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SHUTTLE RAIDS TO RUSSIA

Posted 2/7/2011 Printable Fact Sheet
 
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Operation Frantic
Badly damaged B-17 bomber and Russian soldiers in Poltava, Russia, on June 22, 1944. (U.S. Air Force photo)
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Early in 1944, the U.S. persuaded Stalin to permit AAF heavy bombers to fly shuttle missions to Russia to bomb enemy targets in eastern Germany and the Balkans without having to fly back to England and Italy. The Soviets made three airfields available near Kiev and the U.S. devoted months preparing them to receive its planes.

The first mission flew from Italy on June 2. Four days later, the AAF flew from their Russian bases, bombed a target in Rumania and returned to Russia. On June 11, the planes returned to Italy, bombing another Rumanian target on the way.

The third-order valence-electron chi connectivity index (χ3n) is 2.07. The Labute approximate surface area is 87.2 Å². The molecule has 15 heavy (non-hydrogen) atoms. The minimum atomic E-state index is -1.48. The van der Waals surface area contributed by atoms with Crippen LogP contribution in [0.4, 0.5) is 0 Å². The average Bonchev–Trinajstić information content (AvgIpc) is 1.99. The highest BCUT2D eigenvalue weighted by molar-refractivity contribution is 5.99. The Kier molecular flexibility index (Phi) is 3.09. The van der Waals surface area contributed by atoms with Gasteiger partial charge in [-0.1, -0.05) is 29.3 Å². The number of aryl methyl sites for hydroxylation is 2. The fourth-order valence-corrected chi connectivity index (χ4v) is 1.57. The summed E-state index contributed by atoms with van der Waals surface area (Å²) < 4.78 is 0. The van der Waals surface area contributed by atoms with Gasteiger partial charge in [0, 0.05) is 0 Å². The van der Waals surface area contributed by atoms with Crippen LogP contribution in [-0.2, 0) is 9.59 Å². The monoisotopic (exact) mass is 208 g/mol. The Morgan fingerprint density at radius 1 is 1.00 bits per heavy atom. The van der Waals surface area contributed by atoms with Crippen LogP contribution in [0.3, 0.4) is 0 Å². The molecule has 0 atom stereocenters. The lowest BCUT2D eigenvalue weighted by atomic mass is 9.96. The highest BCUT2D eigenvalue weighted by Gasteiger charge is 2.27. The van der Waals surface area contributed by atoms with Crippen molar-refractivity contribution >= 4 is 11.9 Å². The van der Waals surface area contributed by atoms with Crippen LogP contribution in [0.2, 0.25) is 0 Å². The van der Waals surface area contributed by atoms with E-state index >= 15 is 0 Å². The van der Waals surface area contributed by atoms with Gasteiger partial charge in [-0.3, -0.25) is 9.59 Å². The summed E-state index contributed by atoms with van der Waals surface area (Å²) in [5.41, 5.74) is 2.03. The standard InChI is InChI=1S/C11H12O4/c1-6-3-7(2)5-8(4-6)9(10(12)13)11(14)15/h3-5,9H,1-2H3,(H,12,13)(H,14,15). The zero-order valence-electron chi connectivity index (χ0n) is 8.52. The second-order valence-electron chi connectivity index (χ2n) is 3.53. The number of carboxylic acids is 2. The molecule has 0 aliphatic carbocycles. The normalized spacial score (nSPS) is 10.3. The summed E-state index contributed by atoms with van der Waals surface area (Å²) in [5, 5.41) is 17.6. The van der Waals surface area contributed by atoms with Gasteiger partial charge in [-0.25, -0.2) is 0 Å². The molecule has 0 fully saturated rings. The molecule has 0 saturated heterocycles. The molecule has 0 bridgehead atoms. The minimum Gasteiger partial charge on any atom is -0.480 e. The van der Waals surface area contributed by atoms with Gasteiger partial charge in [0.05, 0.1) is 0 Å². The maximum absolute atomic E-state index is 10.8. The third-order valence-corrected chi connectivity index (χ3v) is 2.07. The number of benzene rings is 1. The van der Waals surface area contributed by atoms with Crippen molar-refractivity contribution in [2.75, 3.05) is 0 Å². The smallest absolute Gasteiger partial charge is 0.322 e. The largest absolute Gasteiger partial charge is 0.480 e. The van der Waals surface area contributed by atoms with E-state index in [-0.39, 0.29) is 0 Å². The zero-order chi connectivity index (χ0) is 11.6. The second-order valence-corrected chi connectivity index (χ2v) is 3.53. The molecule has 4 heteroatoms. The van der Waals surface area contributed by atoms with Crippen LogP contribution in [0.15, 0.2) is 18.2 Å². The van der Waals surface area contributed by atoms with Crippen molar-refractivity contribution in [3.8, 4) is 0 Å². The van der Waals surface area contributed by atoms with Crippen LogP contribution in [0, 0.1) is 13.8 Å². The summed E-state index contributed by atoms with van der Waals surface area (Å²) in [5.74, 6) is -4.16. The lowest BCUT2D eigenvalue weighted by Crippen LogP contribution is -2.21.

B-17s and P-51s from England made their first shuttle mission on June 21. For the next several months, additional shuttle raids were flown from England and Italy, including one on Aug. 4-6 when P-38s from Italy flew strafing missions from Russia against airfields in Rumania. The shuttle mission of Sept. 13 was the last -- the Eastern Front had advanced so far westward that Russian bases were no longer needed.

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